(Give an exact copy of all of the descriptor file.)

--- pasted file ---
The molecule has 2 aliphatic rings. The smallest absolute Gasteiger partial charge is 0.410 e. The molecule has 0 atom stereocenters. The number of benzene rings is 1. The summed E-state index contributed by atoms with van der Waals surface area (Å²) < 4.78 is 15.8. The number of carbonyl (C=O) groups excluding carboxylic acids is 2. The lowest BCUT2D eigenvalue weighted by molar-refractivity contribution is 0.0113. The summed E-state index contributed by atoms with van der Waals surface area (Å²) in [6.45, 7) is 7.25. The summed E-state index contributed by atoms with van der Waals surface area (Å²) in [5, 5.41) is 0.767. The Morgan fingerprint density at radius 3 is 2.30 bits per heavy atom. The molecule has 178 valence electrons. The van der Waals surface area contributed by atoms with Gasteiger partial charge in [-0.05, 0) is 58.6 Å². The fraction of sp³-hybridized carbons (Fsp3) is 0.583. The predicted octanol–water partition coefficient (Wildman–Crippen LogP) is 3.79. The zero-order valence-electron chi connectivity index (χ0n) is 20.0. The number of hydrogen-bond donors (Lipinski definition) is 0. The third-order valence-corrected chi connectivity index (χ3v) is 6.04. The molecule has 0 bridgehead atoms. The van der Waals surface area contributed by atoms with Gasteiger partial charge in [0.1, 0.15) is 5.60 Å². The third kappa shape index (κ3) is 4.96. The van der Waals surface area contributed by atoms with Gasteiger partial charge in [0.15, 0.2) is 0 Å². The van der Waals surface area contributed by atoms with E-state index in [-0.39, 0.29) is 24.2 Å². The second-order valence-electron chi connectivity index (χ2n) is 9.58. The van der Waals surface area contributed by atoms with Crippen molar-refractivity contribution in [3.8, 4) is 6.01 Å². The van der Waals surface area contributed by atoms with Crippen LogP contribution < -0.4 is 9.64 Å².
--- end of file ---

The molecule has 2 aliphatic rings. The smallest absolute Gasteiger partial charge is 0.410 e. The molecule has 0 atom stereocenters. The number of benzene rings is 1. The summed E-state index contributed by atoms with van der Waals surface area (Å²) < 4.78 is 15.8. The number of carbonyl (C=O) groups excluding carboxylic acids is 2. The lowest BCUT2D eigenvalue weighted by molar-refractivity contribution is 0.0113. The summed E-state index contributed by atoms with van der Waals surface area (Å²) in [6.45, 7) is 7.25. The summed E-state index contributed by atoms with van der Waals surface area (Å²) in [5, 5.41) is 0.767. The Morgan fingerprint density at radius 3 is 2.30 bits per heavy atom. The molecule has 178 valence electrons. The van der Waals surface area contributed by atoms with Gasteiger partial charge in [-0.05, 0) is 58.6 Å². The fraction of sp³-hybridized carbons (Fsp3) is 0.583. The predicted octanol–water partition coefficient (Wildman–Crippen LogP) is 3.79. The zero-order valence-electron chi connectivity index (χ0n) is 20.0. The number of hydrogen-bond donors (Lipinski definition) is 0. The third-order valence-corrected chi connectivity index (χ3v) is 6.04. The molecule has 0 bridgehead atoms. The van der Waals surface area contributed by atoms with Gasteiger partial charge in [0.1, 0.15) is 5.60 Å². The third kappa shape index (κ3) is 4.96. The van der Waals surface area contributed by atoms with Gasteiger partial charge in [0.15, 0.2) is 0 Å². The van der Waals surface area contributed by atoms with E-state index in [-0.39, 0.29) is 24.2 Å². The second-order valence-electron chi connectivity index (χ2n) is 9.58. The van der Waals surface area contributed by atoms with Crippen molar-refractivity contribution in [3.8, 4) is 6.01 Å². The van der Waals surface area contributed by atoms with Crippen LogP contribution < -0.4 is 9.64 Å².